The discussion around the use of peat in our gardens has been going on for a while. In this post we aim to create a short summary to explain the peat problem and also offer some solutions and alternative products to try and combat it.
The peat issue
When you are faced with the many different compost options at the garden centre you will notice lots of them contain peat as a component in the mixes. Peat is a natural material that can be found in peat bogs. Peat bogs are intentionally rare habitats that support a wide range of wildlife. When it rains the peat bogs can soak up all the rainfall and release it slowly helping to mitigate flooding. Peat bogs also help to store a lot of carbon, for example the peat bogs in the UK store tree billion toons of carbon. This is more carbon that the carbon that is stored in the forests in Germany, France and the UK put together. In order to extract peat from the peat bogs to use in compost it needs to be dug up. the process of digging up peat flows oxygen to get in it and therefore allows the carbon that was stored in the bog to enter the atmosphere. This then will go onto harm the environment.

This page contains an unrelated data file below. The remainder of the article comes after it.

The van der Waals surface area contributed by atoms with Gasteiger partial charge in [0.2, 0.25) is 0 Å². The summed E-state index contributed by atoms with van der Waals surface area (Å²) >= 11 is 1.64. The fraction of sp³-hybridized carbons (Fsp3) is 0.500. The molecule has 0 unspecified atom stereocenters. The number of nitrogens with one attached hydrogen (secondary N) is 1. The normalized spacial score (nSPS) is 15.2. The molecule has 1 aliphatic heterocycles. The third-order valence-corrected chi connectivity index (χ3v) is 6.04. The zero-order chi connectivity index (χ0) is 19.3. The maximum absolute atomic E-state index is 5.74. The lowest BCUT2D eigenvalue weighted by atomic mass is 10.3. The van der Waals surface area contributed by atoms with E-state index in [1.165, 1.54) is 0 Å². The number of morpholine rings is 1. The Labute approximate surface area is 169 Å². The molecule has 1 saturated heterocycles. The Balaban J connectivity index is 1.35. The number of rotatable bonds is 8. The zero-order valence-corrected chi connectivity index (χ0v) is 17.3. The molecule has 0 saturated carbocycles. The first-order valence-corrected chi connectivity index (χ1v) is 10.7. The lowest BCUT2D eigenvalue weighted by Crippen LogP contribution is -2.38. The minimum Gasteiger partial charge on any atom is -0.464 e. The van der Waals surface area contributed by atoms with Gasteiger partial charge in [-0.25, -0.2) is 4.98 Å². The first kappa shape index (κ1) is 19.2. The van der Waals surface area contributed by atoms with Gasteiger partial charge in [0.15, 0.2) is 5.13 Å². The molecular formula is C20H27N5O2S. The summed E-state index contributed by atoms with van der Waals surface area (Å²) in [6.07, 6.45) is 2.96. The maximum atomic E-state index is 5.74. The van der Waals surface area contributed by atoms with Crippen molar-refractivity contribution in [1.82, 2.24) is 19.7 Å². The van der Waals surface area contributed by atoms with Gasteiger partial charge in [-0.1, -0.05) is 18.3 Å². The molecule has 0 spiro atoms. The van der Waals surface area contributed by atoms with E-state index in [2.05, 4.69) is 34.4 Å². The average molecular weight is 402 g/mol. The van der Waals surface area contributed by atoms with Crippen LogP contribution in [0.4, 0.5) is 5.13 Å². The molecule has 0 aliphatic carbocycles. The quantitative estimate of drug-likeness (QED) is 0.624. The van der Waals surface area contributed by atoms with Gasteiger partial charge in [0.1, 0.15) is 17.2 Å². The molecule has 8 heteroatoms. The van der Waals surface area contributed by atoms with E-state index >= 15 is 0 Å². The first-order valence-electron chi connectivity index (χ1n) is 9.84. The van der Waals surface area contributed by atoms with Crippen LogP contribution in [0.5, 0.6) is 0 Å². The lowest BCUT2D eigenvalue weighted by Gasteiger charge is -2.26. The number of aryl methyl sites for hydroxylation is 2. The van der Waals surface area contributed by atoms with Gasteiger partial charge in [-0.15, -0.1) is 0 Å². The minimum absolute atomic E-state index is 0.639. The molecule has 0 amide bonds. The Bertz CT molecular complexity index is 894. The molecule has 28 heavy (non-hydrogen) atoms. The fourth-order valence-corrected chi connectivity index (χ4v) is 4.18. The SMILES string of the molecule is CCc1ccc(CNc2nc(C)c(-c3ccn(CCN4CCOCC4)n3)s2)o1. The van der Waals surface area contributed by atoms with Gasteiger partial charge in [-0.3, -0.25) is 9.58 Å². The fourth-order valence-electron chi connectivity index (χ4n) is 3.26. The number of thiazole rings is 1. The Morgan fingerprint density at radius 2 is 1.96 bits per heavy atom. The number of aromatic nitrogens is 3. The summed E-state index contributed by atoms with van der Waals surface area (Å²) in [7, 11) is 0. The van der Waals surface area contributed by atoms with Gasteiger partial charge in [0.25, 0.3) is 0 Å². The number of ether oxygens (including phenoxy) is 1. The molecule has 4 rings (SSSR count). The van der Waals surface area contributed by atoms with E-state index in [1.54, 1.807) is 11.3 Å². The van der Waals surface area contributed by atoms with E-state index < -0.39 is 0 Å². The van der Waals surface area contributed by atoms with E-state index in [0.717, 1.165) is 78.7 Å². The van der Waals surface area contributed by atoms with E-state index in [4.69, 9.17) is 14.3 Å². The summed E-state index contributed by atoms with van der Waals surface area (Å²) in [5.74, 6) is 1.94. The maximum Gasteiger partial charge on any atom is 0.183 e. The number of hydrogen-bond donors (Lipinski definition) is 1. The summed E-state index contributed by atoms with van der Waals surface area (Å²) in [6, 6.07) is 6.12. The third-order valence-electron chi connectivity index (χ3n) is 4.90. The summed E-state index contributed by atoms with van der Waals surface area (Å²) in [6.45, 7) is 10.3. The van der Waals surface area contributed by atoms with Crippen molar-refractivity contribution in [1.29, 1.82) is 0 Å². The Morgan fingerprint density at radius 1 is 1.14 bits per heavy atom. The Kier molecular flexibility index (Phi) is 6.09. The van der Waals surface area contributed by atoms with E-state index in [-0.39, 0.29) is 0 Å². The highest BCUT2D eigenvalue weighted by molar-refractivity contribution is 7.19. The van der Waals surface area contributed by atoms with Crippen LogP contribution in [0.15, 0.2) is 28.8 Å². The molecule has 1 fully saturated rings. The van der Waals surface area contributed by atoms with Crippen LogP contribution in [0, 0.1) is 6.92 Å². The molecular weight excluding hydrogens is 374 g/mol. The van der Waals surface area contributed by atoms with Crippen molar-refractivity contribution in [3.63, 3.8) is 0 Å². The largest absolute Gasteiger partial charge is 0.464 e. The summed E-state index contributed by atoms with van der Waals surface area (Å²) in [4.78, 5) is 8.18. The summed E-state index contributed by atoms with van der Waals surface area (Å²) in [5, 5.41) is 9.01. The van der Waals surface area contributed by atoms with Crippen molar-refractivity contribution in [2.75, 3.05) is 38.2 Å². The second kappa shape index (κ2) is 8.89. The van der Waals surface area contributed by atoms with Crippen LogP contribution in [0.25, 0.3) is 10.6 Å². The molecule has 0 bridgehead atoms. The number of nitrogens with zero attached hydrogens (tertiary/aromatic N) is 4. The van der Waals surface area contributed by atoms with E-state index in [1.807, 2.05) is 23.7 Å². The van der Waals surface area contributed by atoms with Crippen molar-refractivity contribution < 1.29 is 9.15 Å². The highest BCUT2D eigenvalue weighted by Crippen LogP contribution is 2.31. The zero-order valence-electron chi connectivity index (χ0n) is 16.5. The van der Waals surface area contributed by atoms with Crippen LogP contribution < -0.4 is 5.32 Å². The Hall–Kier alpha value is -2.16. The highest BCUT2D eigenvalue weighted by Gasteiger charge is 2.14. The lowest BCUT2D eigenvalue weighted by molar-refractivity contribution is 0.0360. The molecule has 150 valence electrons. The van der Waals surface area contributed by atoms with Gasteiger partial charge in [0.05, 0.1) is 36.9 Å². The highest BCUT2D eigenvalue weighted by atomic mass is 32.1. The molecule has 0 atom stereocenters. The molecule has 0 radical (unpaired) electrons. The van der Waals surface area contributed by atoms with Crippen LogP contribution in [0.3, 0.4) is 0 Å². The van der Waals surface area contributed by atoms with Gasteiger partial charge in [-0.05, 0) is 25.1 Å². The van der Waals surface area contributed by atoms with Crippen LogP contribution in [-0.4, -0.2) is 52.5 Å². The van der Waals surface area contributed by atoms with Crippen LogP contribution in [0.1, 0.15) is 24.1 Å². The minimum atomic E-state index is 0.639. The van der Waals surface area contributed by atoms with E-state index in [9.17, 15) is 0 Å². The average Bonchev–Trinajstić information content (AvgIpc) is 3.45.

What to do
The solution is simple, when you are in the garden centre buy compost that says peat free. Most big garden centres will have a peat free option somewhere. A good brand to look for is Dalefoot Compost a British company based in the Lake District that just sells peat free!
However, some people may feel that they want to be even more environmentally conscious and make their own. This is incredibly easy to do just put all your grass cuttings, plant cuttings, hedge cuttings, food waste on a heap leave it to root down and then you get fantastic compost for free!
By stopping buying peat composts you are helping the environment and biodiverse wildlife habitats. What could be a better thing to do for our planet!